Conservation genetics: Where are we now?

Philip W. Hedrick

Research output: Contribution to journalReview articlepeer-review

390 Scopus citations


Genetic studies in endangered species have become widespread in the past decade, and with new information from various genome projects, new applications and insights are forthcoming. Generally, neutral variants are used for conservation applications, and when combined with highly variable loci and/or many more markers, these approaches should become much more informative. Conservation genetics is also concerned with detrimental and adaptive variation, which are more difficult to identify and characterize; however, the ability to predict the extent of such variation might become more successful and applied in future conservation efforts. Neutral variants might be used to identify adaptive variants, but the overlay of different mutational processes and selective regimes suggests that extreme caution should be used in making such identifications.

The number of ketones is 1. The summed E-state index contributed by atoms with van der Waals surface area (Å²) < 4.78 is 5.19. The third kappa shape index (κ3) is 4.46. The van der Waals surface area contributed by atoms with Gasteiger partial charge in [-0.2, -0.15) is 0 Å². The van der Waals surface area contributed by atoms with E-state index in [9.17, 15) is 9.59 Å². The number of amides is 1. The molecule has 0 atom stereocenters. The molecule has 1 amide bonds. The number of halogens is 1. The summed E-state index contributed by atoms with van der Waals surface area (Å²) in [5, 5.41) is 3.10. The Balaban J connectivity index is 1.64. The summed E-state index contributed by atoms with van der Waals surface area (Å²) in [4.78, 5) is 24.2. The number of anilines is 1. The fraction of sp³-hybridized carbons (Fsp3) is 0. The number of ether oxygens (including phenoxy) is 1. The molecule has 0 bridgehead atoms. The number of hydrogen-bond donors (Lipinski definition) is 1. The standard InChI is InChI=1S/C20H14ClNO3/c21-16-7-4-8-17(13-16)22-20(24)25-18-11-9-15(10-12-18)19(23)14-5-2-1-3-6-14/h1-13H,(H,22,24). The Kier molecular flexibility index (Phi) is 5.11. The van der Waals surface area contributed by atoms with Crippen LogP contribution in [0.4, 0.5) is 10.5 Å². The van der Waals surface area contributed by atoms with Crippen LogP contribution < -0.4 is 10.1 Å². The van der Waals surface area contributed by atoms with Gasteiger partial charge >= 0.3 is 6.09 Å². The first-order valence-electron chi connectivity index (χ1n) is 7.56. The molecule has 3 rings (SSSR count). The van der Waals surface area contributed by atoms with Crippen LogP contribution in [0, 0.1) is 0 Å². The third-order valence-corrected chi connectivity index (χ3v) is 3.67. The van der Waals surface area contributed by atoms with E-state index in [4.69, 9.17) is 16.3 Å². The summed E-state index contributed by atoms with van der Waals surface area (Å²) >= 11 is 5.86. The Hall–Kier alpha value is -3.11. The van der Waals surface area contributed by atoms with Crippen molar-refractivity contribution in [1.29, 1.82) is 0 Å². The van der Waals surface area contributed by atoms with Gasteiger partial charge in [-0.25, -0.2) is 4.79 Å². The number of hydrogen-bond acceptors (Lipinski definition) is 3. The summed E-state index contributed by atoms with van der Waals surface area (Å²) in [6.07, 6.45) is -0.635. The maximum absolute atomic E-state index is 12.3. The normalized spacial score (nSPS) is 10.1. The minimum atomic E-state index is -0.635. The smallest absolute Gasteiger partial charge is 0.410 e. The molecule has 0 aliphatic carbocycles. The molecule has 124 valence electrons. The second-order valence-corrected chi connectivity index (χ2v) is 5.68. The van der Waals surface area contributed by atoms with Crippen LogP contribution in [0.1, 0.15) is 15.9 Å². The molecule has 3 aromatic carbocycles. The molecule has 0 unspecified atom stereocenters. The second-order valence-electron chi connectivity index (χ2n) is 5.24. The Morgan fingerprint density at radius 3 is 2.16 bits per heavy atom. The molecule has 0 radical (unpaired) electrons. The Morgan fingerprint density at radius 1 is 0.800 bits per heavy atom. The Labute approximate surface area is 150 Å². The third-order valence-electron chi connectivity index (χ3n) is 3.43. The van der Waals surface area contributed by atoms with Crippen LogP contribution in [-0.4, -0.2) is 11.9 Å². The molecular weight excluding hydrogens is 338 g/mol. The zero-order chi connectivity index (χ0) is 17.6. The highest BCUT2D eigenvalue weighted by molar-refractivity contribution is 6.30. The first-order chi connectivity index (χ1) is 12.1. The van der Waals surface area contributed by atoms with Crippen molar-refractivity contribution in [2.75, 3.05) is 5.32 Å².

Original languageEnglish (US)
Pages (from-to)629-636
Number of pages8
JournalTrends in Ecology and Evolution
Issue number11
StatePublished - Nov 1 2001

ASJC Scopus subject areas

  • Ecology, Evolution, Behavior and Systematics


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